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Tomogashima: A Trip Worth Taking

Across rough seas and aboard decaying ships, the islands of Tomogashima are a unique — if challenging — visit.

By 6 min read

If Capcom ever needed some inspiration for their next series of survival horror video games, the ammunition bunkers around Okinoshima would be a perfect setting for the final level. Okinoshima is one of the many islands off the coast of Wakayama Prefecture. Technically speaking, Tomogashima is a chain of islands, but Okinoshima is the main one and the only spot anyone really visits.

It’s the middle of a sunny autumn day as I walk down the stairs toward the subterranean rooms that used to house men and munitions during the war. What little light that can get through the reinforced walls soon disappears. It’s replaced instead by total blackness — the type that the feeble glow of my smartphone’s flashlight app barely penetrates.

Instead of going back, I switch on the flash from my camera. The walls are so thick that the only sound I hear is the whirring of my speedlight as it prepares to flash. It sparks periodically, giving me just enough light to illuminate long-since abandoned bunkers where armaments used to be stored — now full of nothing but ghosts.

It gives me just enough light to illuminate long-since abandoned bunkers where armaments used to be stored — now full of nothing but ghosts.

If these underground chambers were the setting for the dark and scary final level, then the route to the islands would serve as a good beginner’s tutorial level. The path from the train station to the ferry port takes you through pre-war backstreets that seem designed to confuse and entertain in equal amounts. However, much like in your favorite video game, losing your way a little offers its own rewards as the area is filled with unexplored places that most visitors only find by chance.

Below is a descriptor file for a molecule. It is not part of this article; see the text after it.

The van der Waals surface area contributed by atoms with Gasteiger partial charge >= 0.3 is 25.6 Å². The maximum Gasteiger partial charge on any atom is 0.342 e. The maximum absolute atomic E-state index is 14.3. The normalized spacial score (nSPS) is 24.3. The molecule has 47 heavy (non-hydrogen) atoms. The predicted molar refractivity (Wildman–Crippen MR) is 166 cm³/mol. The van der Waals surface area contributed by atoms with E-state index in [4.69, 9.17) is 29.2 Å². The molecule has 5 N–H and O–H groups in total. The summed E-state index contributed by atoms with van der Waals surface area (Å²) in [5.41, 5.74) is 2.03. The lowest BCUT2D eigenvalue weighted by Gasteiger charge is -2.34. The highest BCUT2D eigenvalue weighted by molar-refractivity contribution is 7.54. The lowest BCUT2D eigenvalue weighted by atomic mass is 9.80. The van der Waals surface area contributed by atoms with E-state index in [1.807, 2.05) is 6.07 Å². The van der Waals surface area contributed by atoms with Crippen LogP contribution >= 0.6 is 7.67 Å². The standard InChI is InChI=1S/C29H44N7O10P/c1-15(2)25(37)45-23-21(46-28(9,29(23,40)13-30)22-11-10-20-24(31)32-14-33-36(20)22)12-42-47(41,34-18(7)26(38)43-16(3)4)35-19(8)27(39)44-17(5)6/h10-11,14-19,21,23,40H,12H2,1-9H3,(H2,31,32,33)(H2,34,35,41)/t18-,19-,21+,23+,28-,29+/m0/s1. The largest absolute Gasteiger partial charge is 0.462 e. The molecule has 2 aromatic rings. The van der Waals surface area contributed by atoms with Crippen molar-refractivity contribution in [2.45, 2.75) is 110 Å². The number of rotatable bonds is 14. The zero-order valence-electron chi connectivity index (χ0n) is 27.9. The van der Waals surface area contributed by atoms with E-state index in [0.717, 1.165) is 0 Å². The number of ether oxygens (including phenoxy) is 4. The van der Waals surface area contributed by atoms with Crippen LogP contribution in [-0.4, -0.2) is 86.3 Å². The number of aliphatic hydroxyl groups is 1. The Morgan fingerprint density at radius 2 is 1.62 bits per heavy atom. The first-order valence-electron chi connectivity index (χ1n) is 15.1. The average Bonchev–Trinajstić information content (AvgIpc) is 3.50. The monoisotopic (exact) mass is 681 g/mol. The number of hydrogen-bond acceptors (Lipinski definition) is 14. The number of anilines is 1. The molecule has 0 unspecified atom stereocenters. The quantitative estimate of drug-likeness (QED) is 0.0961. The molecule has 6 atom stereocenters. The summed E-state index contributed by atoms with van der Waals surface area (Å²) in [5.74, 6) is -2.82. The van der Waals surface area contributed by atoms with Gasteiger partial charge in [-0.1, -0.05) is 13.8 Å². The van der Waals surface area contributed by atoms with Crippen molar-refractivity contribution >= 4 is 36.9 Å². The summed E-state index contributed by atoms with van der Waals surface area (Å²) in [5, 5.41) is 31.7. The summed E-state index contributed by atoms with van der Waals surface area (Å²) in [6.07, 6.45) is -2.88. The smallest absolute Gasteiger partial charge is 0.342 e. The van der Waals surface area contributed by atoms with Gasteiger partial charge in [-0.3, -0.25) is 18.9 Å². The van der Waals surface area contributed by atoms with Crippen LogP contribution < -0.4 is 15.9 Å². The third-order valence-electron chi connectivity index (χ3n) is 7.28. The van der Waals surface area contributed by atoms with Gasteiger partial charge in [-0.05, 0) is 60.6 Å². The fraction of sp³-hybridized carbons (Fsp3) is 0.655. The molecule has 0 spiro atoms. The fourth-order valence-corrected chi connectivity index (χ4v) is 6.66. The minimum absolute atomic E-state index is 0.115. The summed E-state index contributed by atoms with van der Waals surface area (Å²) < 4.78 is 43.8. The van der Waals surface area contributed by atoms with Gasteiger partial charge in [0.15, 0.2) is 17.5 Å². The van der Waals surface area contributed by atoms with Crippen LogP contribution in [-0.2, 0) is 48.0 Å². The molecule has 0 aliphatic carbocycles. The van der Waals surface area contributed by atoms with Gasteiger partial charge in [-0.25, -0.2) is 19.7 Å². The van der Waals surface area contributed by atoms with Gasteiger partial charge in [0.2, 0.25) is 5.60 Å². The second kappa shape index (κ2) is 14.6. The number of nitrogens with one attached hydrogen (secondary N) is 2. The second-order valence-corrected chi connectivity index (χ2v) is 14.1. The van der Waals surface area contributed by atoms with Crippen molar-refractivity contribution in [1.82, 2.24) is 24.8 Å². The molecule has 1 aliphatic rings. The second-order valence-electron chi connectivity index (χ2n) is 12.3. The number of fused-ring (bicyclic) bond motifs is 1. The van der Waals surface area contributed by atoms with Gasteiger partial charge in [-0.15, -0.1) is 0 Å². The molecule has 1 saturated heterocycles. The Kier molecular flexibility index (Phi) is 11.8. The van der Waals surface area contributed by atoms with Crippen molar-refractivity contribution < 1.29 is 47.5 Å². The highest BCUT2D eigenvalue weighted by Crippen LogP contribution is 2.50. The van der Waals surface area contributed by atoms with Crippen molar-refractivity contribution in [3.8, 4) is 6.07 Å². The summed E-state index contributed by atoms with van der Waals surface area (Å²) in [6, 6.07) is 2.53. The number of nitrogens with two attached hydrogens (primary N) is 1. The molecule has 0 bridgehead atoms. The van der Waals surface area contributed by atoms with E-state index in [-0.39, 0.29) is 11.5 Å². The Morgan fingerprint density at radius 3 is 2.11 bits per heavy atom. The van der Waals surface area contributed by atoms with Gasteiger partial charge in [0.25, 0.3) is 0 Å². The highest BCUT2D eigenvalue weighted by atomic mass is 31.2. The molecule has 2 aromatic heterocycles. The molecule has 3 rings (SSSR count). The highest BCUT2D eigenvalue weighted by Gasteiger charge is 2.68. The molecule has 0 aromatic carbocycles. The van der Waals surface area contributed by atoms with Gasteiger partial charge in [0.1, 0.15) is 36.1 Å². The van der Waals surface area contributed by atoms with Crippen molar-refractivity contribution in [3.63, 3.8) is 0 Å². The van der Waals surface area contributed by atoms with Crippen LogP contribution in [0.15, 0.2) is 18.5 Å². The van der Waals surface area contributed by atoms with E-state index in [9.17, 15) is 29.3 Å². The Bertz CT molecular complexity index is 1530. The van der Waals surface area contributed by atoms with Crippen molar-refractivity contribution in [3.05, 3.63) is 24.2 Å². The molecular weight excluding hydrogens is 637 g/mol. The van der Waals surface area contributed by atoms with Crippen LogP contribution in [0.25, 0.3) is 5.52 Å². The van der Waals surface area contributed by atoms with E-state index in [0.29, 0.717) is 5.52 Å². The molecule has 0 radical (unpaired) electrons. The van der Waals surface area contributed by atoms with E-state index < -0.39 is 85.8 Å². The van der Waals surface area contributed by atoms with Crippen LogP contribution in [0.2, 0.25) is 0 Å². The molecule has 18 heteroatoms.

Before heading to the island, it’s worth walking past the port to visit Awashima Jinja, a Shinto shrine. If the name sounds familiar to you, it’s because it was recently embroiled in a dispute after the temple’s staff lent out its collection of traditional Shinto dolls to Universal Studios Japan. The theme park decided to turn the sacred objects into a creepy Halloween attraction, angering the religious authorities. Whether you consider these dolls to be creepy or sacred will determine your response to the sudden appearance of hundreds of their glassy eyes staring out at you upon entering the hallowed grounds.

After experiencing the dolls, the next challenge is simply the boat ride over to the island. This is a ferry that has seen plenty of challenges from the sea and comes out a bruised survivor each time. Every part of it shows the wear and tear of its numerous crossings, even resting my camera against the wall for only a moment caused the paint to peel off onto its protective cover.

This is a vessel that has clearly seen some tough times and any people wanting to visit the island should be aware that this boat tosses its passengers from side to side every time the waves attack it. At one point, it even lifted me into the air! Your inventory should definitely include motion sickness pills if this sounds terrifying to you.

Upon arrival at the well-worn port, the sight of the island’s main fort greets you, thrusting up from the horizon. While it’s the most famous image from the area, this isn’t the only thing that gives the island character: everything here is satisfactorily rusty or crumbling. Perfect for photographing.

Most of the buildings are so old and untended that they are in the process of being reclaimed by either the land or the sea. It’s easy to see that Mother Nature has decided that the contents of the island are part of its dominion. Everywhere you look, there are signs warning about different kinds of risks — from landslides and crumbling roofs to the vicious wasps that are the new rulers of the island.